Os Guinness is an author, cultural critic and Christian apologist. He co-founded the Trinity Forum which “seeks to transform society through the transformation of leaders”. Baroness Mary Warnock is a moral philosopher and atheist. She is a cross bench peer in the House of Lords and an influential voice arguing ...
Should people suffering from terminal illness or in terrible pain be allowed to take their own life? Should doctors help them?
Is belief in the supernatural inherent from birth? Is Christianity a psychological crutch or a path to emotional wholeness? Is God belief simply a result of evolution? Would it make belief untrue if it were?
Peter Hitchens is a writer and regular columnist for the Mail on Sunday. Unlike his atheist brother Christopher, Peter is a committed Christian having himself been an atheist in younger years.
Are societies better off with the influence of Christianity? Are Christians more caring than atheists? What role should faith play in society?
Hundreds of thousands died in the Haiti earthquake of Jan 2010. Many more are still suffering. So where was God?
A re-broadcast of a compelling debate with listener input on the issue of abortion.
Many “New Atheists” have written books claiming that Christianity is bad for people.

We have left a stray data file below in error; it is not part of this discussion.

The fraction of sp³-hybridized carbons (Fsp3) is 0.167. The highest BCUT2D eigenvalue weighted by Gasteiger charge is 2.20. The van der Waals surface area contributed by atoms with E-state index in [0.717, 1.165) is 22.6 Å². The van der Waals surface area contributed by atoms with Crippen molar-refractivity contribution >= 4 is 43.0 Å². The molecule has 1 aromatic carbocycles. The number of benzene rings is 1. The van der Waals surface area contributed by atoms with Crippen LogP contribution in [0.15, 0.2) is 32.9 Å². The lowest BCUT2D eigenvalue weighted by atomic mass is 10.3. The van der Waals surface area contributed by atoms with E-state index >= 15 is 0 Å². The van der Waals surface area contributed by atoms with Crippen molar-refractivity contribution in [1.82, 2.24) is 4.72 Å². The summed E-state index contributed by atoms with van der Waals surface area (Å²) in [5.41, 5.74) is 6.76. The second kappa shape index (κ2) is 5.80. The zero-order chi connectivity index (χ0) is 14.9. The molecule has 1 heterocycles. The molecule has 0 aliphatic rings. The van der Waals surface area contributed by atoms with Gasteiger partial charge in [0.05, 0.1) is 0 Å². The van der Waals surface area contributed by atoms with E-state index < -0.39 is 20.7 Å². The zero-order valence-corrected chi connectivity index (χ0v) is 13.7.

Former UK Health Secretary Patricia Hewitt recently tabled an amendment to the Coroners and Justice Bill seeking to allow people not to be prosecuted for aiding others to die at overseas euthanasia clinics.
Justin is joined again by Charismatic Christian Gerald Coates, “Cessationist” Christian Mark Johnston and agnostic skeptic Stephen Pilcher. They discuss the healing revival occuring in Lakeland Florida under the ministry of Todd Bentley and claims of the miraculous.
If passed, the HFE Bill could entail big changes to abortion law. With 600 abortions carried out every day Dan Boucher of CARE explains why he believes the law needs to change. Pro-choice advocate Dr. Wendy Savage argues that a woman’s right to choose should come first.
The HFE Bill going through Parliament will allow the creation of animal-human “hybrid” embryos. Lord David Alton says respect for human life is being trampled on. MP Ian Gibson says that it will allow medical progress. With contributions from Andrew Fergusson of the Christian Medical Fellowship.
Two Christian ministers in Taunton made the news recently when they refused a Yoga instructor the use of their church halls. Some have labelled their actions narrow-minded and intolerant. We discuss whether it’s ok for Christians to be involved with Yoga.